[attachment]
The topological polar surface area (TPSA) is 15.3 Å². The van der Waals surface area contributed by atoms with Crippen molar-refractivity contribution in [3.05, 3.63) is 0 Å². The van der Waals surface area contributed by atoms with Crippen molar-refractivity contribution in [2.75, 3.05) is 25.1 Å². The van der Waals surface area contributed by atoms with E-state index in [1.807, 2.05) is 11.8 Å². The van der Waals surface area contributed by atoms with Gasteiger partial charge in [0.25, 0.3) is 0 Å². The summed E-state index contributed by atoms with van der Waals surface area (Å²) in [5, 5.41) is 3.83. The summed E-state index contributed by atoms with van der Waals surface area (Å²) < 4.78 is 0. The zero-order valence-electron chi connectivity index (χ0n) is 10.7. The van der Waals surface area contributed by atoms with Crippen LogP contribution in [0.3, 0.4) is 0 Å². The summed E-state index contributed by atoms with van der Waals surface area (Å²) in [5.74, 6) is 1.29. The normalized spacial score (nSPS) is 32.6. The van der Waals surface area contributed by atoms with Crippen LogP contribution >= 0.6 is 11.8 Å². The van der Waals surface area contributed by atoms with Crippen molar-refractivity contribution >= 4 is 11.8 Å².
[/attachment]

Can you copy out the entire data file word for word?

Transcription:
The topological polar surface area (TPSA) is 15.3 Å². The van der Waals surface area contributed by atoms with Crippen molar-refractivity contribution in [3.05, 3.63) is 0 Å². The van der Waals surface area contributed by atoms with Crippen molar-refractivity contribution in [2.75, 3.05) is 25.1 Å². The van der Waals surface area contributed by atoms with E-state index in [1.807, 2.05) is 11.8 Å². The van der Waals surface area contributed by atoms with Gasteiger partial charge in [0.25, 0.3) is 0 Å². The summed E-state index contributed by atoms with van der Waals surface area (Å²) in [5, 5.41) is 3.83. The summed E-state index contributed by atoms with van der Waals surface area (Å²) < 4.78 is 0. The zero-order valence-electron chi connectivity index (χ0n) is 10.7. The van der Waals surface area contributed by atoms with Crippen LogP contribution in [0.3, 0.4) is 0 Å². The summed E-state index contributed by atoms with van der Waals surface area (Å²) in [5.74, 6) is 1.29. The normalized spacial score (nSPS) is 32.6. The van der Waals surface area contributed by atoms with Crippen LogP contribution >= 0.6 is 11.8 Å². The van der Waals surface area contributed by atoms with Crippen molar-refractivity contribution >= 4 is 11.8 Å².